Re: Heat Problem?

Date: Mon Aug 14 2000 - 19:29:03 EDT

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    Hi, Dick

    You cite me as saying, " the great deep is the oceans, tehom means seas and
    oceans. Gen 7:11 is very clear that the fountains are of the oceans, not of
    the land"

    Actually, Allen said that. I agree with him that "tehom" means seas and
    oceans; but, the fountains are terrestrial fountains fed by the underlying
    sea, not fountains deep in the oceans.

    You commented:
     Not so clear, Paul. Since you seem to have read about the ancient Near East,
     you surely have read the word "deep" translated from Sumerian writings
     referring to either their great rivers, the Tigris and Euphrates, or to
     irrigation canals which are "fountains."
     In the Sumerian flood epic "Atrahasis," there is an extended period of
     preceding the flood. Four times the phrase "fountain of the deep" or
     "fountains of the deep" is used in direct relationship to the drought and
    their fields
     being deprived of water.
     Here is one verse:
     "Be[low] the fountain of the deep was stopped, [that the flood rose not at
     the source].
     The field diminished [its fertility]"
     Since oceans cannot water fields, I think the most reasonable
     interpretation for Genesis also is that the water overflowed the irrigation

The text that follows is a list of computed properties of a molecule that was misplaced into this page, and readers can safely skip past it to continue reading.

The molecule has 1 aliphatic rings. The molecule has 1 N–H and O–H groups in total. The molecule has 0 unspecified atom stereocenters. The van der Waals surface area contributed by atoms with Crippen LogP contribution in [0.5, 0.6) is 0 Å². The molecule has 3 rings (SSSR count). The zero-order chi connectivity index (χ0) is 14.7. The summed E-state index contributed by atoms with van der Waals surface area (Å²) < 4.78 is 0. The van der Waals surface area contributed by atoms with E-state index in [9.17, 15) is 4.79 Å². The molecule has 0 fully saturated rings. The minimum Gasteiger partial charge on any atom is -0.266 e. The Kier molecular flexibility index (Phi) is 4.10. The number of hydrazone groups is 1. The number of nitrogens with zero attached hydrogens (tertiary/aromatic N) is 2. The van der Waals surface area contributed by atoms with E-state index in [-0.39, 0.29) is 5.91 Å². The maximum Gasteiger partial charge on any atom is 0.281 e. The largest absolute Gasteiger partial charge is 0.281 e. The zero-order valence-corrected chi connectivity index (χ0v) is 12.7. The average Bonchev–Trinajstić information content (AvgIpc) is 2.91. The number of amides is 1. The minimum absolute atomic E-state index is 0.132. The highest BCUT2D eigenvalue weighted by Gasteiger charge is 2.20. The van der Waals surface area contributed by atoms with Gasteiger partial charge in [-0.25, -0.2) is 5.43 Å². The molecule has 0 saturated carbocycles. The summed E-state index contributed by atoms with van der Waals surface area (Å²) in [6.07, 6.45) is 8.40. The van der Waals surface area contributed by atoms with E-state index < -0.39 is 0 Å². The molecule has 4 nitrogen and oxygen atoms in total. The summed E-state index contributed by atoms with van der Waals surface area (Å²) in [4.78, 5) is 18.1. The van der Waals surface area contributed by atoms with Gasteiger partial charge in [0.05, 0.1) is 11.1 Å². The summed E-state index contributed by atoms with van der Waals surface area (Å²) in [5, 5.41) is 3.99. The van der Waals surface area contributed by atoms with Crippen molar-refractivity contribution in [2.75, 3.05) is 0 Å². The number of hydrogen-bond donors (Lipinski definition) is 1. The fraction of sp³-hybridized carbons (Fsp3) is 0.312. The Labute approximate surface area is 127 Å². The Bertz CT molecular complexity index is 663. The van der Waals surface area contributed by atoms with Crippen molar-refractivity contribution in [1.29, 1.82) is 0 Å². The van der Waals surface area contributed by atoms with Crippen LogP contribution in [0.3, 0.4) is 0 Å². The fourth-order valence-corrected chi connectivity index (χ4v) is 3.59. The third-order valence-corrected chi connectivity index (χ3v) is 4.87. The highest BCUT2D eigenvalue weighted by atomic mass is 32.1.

canals at the
     inception of the flood, and when the rain stopped, the irrigation canals
     overflowing the land.
     When the middle cities of Mesopotamia were excavated and clay layers were
     discovered, which archaeologists dated to roughly 2900 BC, there was found
     only fresh water marine deposits - nothing from the sea whatsoever.

    PS: You have some good data here; and I agree with most of it. The "deep",
    that is, thm, is, however, a Semitic, not a Sumerian word; and Atrahasis is
    Semitic (Akkadian) not Sumerian. More importantly, one must distinguish
    between their concept of the sea and ours. In their concept the sea was not
    only around the earth, but under it as well; and it "welled up" as you say to
    provide the water that flowed out of the fountains and rivers. So, although
    in our view the ocean cannot water fields, in their view the ocean beneath
    the earth did water fields. I gave a more extended discussion of this in my
    WTJ paper, "The geographical meaning of "earth" and "seas" in Genesis 1:10".
    I could send it by attachment if you are interested.

    Also, although I agree with you that the local Mesopotamian flood of c. 2900
    BC is very probably the flood upon which the biblical account is based, I do
    not believe that irrigation canals can be equated with fountains. "fountains"
    are preeminently springs. They can give rise to rivers. Irrigation canals
    cannot do that.


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